Leaves Rustling In The Wind

Jun 02

My blog is a narrative of things I’ve done, seen, thought or experienced. I think it’s important to be sincere in expression. It makes the words flow in the order of their experience-which may or may not be linear. Memory and events are cut up some times, a montage of events because we think that way, connecting songs to memories or smells to experiences. It’s not in order of occurrence at all, but in order of impact with the foundations things that we may or may not, in fact, recall. And then we interface with other matters of our stories, myths and fables and secret identities (not just Clark Kent, but the Prince disguised as the pauper, the Princess enchanted into something else), destinies and callings. A fish brings a ring to us at the shore of  a lake, speaking clearly it lays whopping fates on us. We’re kind to old ladies who reveal that they are beings of great power. These matters are equal in value, and their memories overlap, whether they happened that way or not isn’t important, it’s what they mean to us.

But there are times we find not fit to blog. Omissions are made to spare the living, to spare the dead. There are so many things I would like to write about but decorum prevents me. The tragedies of others are unfit for strangers to bear in the pages of their texts. When someone anonymous dies, should we, in fact, try to make it pertinent and relate ourselves to it? When Memorial Day came and went, I wanted to scribe my own feelings on war, to say what I think about current conflicts and about the sordid past of man. But it seems a small thing to me-my own views, that is-I’ve never fought in a war. There’s nothing wrong with having an opinion and voicing it, in fact, it is admirable when people do. But I’ve read old essays and articles, editorials from before and after the fact. The men and women who have thought actions against other human beings were justified, only to find later that their words collapsed under their own weight.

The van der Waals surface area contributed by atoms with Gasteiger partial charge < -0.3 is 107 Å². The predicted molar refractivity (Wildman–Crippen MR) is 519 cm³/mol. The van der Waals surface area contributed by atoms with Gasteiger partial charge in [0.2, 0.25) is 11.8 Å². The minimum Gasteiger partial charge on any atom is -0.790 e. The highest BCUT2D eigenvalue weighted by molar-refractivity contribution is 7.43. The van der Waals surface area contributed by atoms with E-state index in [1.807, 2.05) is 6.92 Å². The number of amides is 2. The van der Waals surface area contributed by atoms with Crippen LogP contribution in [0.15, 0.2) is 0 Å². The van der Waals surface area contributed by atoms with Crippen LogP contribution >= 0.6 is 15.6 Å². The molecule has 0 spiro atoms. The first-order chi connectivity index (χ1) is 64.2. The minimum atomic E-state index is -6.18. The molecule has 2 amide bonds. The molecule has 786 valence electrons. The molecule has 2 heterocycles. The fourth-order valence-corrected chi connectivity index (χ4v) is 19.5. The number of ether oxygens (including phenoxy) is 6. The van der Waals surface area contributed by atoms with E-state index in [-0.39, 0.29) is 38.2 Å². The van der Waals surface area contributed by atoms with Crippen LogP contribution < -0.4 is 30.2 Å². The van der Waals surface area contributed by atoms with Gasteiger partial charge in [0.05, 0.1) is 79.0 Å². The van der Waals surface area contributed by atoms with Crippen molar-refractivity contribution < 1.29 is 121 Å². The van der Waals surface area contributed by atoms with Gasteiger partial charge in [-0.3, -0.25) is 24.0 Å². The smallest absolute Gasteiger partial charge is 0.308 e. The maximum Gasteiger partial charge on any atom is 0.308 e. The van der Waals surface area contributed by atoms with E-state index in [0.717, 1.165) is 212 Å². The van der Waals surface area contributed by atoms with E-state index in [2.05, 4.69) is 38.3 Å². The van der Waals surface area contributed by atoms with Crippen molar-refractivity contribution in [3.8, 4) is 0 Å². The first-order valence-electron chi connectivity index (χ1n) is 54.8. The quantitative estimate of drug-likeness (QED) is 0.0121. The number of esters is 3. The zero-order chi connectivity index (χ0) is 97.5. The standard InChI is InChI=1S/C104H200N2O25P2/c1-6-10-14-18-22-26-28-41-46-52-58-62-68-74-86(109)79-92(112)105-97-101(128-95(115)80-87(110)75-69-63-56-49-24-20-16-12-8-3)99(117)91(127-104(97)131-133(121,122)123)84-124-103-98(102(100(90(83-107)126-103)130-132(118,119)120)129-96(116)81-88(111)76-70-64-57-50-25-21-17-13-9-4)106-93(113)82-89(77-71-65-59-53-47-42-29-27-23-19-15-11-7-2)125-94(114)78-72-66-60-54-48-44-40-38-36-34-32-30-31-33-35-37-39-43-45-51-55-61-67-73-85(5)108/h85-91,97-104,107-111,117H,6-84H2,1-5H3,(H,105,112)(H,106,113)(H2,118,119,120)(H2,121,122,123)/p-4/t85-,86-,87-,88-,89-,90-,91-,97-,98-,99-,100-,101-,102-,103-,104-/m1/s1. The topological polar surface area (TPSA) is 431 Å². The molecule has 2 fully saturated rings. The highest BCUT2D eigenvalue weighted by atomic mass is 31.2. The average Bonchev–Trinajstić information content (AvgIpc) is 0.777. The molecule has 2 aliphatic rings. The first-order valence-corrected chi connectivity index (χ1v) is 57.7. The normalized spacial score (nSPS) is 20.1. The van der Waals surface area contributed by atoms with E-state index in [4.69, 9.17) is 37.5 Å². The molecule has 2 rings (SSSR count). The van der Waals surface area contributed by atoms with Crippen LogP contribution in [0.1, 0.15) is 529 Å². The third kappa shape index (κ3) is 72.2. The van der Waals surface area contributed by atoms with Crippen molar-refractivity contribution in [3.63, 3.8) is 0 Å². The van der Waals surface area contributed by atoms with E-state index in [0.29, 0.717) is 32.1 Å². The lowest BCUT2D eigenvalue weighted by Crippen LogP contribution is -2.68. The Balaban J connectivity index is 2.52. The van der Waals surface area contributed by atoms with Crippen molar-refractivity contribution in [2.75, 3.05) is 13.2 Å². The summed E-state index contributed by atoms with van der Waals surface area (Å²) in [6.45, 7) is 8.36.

The same holds true for other affairs. To be critical of the world means, all to often, that we spare ourselves subjection to the microscope, like a photo taken up too close where everything that is out of sort is there to see. Only-everyone looks that way through that lens. To that end, rather than engage in a matter offensively, I’ve often tried to keep a cool head and stick to the facts, to not let emotion bleed in and remain inviolate. Certain core positions are unassailable: the sanctity of human life, the transcendence of nature, the highest expression of love. And so, instead of throwing out my political views or religious beliefs (they’re mine, not anyone else’s after all, and surely everyone is entitled to their own) I want to share things that make the continuum of being, a common language that, being the property of all, is poetic in nature: a gibbous moon, the language of birds, leaves rustling in the wind…

Read More